The Concrete Constituents And Mix Design Construction Essay


Although, concretes are mainly containing CEM1 Portland Cement, concretes may contain a range of cementious materials such as fly ash, GGBS and silica fume. Select two of the cementious materials and describe the general features of use of the selected two cementious materials and their influence on the properties of concretes. Justify your answer by providing relevant graphs, illustrations and research.



Silica fume is a very fine powder consisting mainly of globular particles; each particle is 100 times smaller than an average cement grain. Silica fume acts in concrete as a very efficient pozzolan, as it merges chemically with the calcium hydroxide formed by the hydration of the Portland cement to form calcium silicate hydrates (C-S-H) which combine the concrete together. It is very reactive due to the high quantity of non-crystalline SiO2 (figure 2), and a great surface area. Silica fume is dark grey or an off white colour (figure 1), and can be manufactured as a hardened powder or slurry depending on the purpose.

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Figure 1 - Silica fume grains


Silica fume is a side product of the manufacture of silicon metal and ferro-silicon alloys. The process involves the reduction of high purity quartz (SiO2) in electric arc furnaces at temperatures over of 2000°C.

Figure 2 - Composition of Silica fume


Silica fume has specific benefits including: increased cohesiveness of the fresh concrete, which leads to improved handling characteristics so curing can start earlier as there is no need to wait for bleed water to dissipate. The dense microstructure of concrete including Silica fume leads to improvements in performance and resistance to chemicals such as oils, chlorides, acids, etc. Characteristics of hardened Silica fume concrete include: lower permeability and improved durability because of the fine particle size and reactivity of Silica fume, greater resistance to abrasion and impact than conventional concretes of similar strength grade. Silica fume can be used as an ingredient in high performance concretes containing micro-fibres to combat explosive spalling during exposure to fire. A properly designed Silica fume high performance concrete containing micro-fibres with a low water/cement ratio will outperform conventional concretes in terms of resistance to spalling during fire. Silica fume is perfectly suitable for the most severe applications, such as concrete slipways, dam spillways, etc, where chlorides, chemicals or abrasion resistance are necessary. Silica fume concretes perform well in these conditions as they are chemically stable and have very low permeability.


The conformity of Silica Fume to relevant standards is significant so that its performance in concrete meets the necessary expectations. The standards covering SF in mainland Europe, the UK and the US are:

BS EN 13263 Silica fume for concrete

Part 1:2005 Definitions, requirements and conformity criteria

Part 2:2005 Conformity evaluation

ASTM C1240-97b Standard specifications for silica fume to use as a additional mineral mixture in hydraulic cement concrete, mortar, and grout.

These require Silica fume to be tested for compliance at the plant of origin. Sources of SF that do not meet the requirements of the standards may cause problems in concrete relating to rheology, admixture dosages, strength performance and permeability. Performance data for proprietary Silica fume concretes (source Tarmac


Silica Fume concrete has to be cured in agreement with good quality site practice in spite that bleed water does not appear on its surface. Curing can begin straight away as there is no need to wait for bleed water to dissipate.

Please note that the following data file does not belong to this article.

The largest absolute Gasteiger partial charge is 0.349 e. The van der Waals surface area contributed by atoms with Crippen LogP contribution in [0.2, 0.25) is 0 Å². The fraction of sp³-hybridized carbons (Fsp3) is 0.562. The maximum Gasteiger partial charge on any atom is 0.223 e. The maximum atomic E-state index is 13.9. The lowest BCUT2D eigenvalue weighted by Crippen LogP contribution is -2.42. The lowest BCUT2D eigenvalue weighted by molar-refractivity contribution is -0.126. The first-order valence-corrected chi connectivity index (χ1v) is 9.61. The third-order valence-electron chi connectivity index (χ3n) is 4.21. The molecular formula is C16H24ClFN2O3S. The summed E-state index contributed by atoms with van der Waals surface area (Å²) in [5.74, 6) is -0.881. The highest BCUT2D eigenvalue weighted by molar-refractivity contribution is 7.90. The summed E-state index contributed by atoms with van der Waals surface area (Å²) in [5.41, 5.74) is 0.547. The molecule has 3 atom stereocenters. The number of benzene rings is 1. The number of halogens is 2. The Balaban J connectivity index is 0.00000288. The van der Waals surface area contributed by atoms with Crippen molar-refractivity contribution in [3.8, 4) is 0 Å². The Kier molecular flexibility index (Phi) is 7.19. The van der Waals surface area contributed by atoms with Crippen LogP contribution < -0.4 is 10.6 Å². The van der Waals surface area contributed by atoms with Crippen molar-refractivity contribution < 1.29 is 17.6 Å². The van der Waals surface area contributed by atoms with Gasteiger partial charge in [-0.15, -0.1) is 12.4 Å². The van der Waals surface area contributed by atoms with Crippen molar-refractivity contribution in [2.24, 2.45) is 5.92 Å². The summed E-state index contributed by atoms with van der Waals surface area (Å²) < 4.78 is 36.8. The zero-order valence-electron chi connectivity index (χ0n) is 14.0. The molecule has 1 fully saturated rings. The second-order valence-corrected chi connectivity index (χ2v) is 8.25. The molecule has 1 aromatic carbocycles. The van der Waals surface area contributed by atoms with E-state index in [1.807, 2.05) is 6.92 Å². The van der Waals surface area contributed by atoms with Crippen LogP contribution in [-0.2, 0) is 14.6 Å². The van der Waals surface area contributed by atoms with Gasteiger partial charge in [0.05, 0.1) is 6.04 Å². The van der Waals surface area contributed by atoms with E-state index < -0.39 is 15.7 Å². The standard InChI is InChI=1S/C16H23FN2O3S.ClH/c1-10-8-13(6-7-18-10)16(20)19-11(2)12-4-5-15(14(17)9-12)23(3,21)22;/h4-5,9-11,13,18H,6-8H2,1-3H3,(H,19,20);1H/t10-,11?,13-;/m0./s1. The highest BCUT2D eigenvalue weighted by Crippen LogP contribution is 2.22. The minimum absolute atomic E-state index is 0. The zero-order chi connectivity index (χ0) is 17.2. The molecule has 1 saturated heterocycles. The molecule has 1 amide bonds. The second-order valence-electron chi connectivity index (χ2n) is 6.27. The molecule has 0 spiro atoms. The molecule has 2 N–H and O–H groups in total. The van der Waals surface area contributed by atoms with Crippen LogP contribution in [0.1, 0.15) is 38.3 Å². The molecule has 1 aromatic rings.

Figure 3 - Ground GGBS

Ground granulated blast-furnace slag (GGBS) is a side product from the blast-furnaces used to make iron. These function at about 1,500°C and are fed with a mixture of iron-ore, coke and limestone. The iron ore is converted to iron and the left over materials form a slag that sits on top of the iron.

Figure 4 - 50% GGBS Bridge

The slag is then closed off as a molten liquid, if it is then to be used for the manufacture of GGBS it has to be quickly submitted in large volumes of water. The water gives it the cementitious properties and produces granules; this granulated slag is dried and ground to a fine powder (figure 3). GGBS is off-white in colour and substantially lighter than Portland cement. This whiter colour is also seen in concrete made with GGBS, especially at addition rates of 50%. The more aesthetically pleasing appearance of GGBS concrete can help soften the visual impact of large structures such as bridges and retaining walls (figure 4).


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The major use of GGBS is in ready-mixed concrete. There are many benefits to using GGBS compounds to concrete, these include: improved workability, making insertion and compaction easier, decrease early-age temperature rise, reduce the risk of thermal cracking in big pours, eliminating the risk of damaging interior reactions such as ASR, high resistance to chloride ingress, reducing the risk of reinforcement corrosion, high resistance to attack by sulphate and other chemicals.

In the manufacture of ready-mixed concrete, GGBS substitutes a large fraction of the normal Portland cement content, usually about 50%. The higher the amount, the better is the durability. There is a disadvantage of the elevated replacement level, which is that early-age strength development is relatively slower.


With the identical content of cementitious material (the whole weight of Portland cement added to GGBS), similar 28 day strengths to Portland cement will be achieved when using up to 50% GGBS. At greater GGBS percentages there should be more cementitious content to achieve equal 28 day strength. GGBS concrete gains strength more progressively than concrete made with Portland cement. For the same 28 day strength, a GGBS concrete will have lower strength at beginning however its long-term strength will be higher. The reduced early-strength will be most obvious at high GGBS levels and low temperatures. Normally Portland cement concrete will reach about 75% of its 28 day strength at seven days, with a little increase of 5% to 10% 28 and 90 days. By contrast, a 50% GGBS concrete will normally reach about 45% to 55% of its 28 day strength at seven days, with an increase of between 10% and 20% from 28 to 90 days. When in normal conditions, the striking times for concretes containing up to 50% GGBS, do not increase sufficiently to significantly affect the construction programme. Although concrete that has a higher level of GGBS will not always achieve sufficient strength after one day to allow removal of vertical formwork, particularly at lower temperatures, lower cementitious contents and in thinner sections.